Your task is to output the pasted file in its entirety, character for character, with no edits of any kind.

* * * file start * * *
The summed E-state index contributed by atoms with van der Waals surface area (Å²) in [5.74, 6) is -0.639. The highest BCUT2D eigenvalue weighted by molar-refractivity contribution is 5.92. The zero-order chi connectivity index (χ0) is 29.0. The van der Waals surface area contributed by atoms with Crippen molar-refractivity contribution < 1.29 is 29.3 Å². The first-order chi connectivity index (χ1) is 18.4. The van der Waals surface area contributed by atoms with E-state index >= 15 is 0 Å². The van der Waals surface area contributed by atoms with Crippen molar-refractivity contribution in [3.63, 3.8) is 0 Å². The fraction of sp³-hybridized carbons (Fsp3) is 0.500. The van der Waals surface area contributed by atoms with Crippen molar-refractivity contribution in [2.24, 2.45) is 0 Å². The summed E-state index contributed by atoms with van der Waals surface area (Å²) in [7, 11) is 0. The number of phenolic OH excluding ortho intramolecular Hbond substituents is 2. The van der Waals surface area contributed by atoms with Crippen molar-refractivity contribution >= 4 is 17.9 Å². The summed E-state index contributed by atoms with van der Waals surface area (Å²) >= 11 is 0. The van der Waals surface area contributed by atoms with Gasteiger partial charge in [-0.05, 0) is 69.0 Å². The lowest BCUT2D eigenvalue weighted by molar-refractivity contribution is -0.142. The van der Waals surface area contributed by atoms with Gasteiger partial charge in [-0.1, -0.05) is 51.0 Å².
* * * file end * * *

The summed E-state index contributed by atoms with van der Waals surface area (Å²) in [5.74, 6) is -0.639. The highest BCUT2D eigenvalue weighted by molar-refractivity contribution is 5.92. The zero-order chi connectivity index (χ0) is 29.0. The van der Waals surface area contributed by atoms with Crippen molar-refractivity contribution < 1.29 is 29.3 Å². The first-order chi connectivity index (χ1) is 18.4. The van der Waals surface area contributed by atoms with E-state index >= 15 is 0 Å². The van der Waals surface area contributed by atoms with Crippen molar-refractivity contribution in [3.63, 3.8) is 0 Å². The fraction of sp³-hybridized carbons (Fsp3) is 0.500. The van der Waals surface area contributed by atoms with Crippen molar-refractivity contribution in [2.24, 2.45) is 0 Å². The summed E-state index contributed by atoms with van der Waals surface area (Å²) in [7, 11) is 0. The number of phenolic OH excluding ortho intramolecular Hbond substituents is 2. The van der Waals surface area contributed by atoms with Crippen molar-refractivity contribution >= 4 is 17.9 Å². The summed E-state index contributed by atoms with van der Waals surface area (Å²) >= 11 is 0. The van der Waals surface area contributed by atoms with Gasteiger partial charge in [-0.05, 0) is 69.0 Å². The lowest BCUT2D eigenvalue weighted by molar-refractivity contribution is -0.142. The van der Waals surface area contributed by atoms with Gasteiger partial charge in [-0.1, -0.05) is 51.0 Å².